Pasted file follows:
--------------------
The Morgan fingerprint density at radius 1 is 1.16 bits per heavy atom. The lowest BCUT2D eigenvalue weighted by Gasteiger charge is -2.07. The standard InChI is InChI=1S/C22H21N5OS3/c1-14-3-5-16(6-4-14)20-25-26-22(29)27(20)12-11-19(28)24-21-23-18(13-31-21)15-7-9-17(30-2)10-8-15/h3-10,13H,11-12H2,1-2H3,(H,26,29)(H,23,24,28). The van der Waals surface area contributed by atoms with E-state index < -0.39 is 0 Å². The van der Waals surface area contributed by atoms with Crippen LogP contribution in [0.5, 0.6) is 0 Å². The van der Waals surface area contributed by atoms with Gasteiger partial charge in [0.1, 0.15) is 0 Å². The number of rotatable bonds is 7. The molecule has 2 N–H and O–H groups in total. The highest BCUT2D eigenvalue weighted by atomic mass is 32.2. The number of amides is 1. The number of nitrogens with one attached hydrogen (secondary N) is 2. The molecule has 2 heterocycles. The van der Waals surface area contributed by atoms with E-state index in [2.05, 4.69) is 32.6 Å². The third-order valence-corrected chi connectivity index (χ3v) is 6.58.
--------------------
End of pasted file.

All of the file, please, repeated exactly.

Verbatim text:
The Morgan fingerprint density at radius 1 is 1.16 bits per heavy atom. The lowest BCUT2D eigenvalue weighted by Gasteiger charge is -2.07. The standard InChI is InChI=1S/C22H21N5OS3/c1-14-3-5-16(6-4-14)20-25-26-22(29)27(20)12-11-19(28)24-21-23-18(13-31-21)15-7-9-17(30-2)10-8-15/h3-10,13H,11-12H2,1-2H3,(H,26,29)(H,23,24,28). The van der Waals surface area contributed by atoms with E-state index < -0.39 is 0 Å². The van der Waals surface area contributed by atoms with Crippen LogP contribution in [0.5, 0.6) is 0 Å². The van der Waals surface area contributed by atoms with Gasteiger partial charge in [0.1, 0.15) is 0 Å². The number of rotatable bonds is 7. The molecule has 2 N–H and O–H groups in total. The highest BCUT2D eigenvalue weighted by atomic mass is 32.2. The number of amides is 1. The number of nitrogens with one attached hydrogen (secondary N) is 2. The molecule has 2 heterocycles. The van der Waals surface area contributed by atoms with E-state index in [2.05, 4.69) is 32.6 Å². The third-order valence-corrected chi connectivity index (χ3v) is 6.58.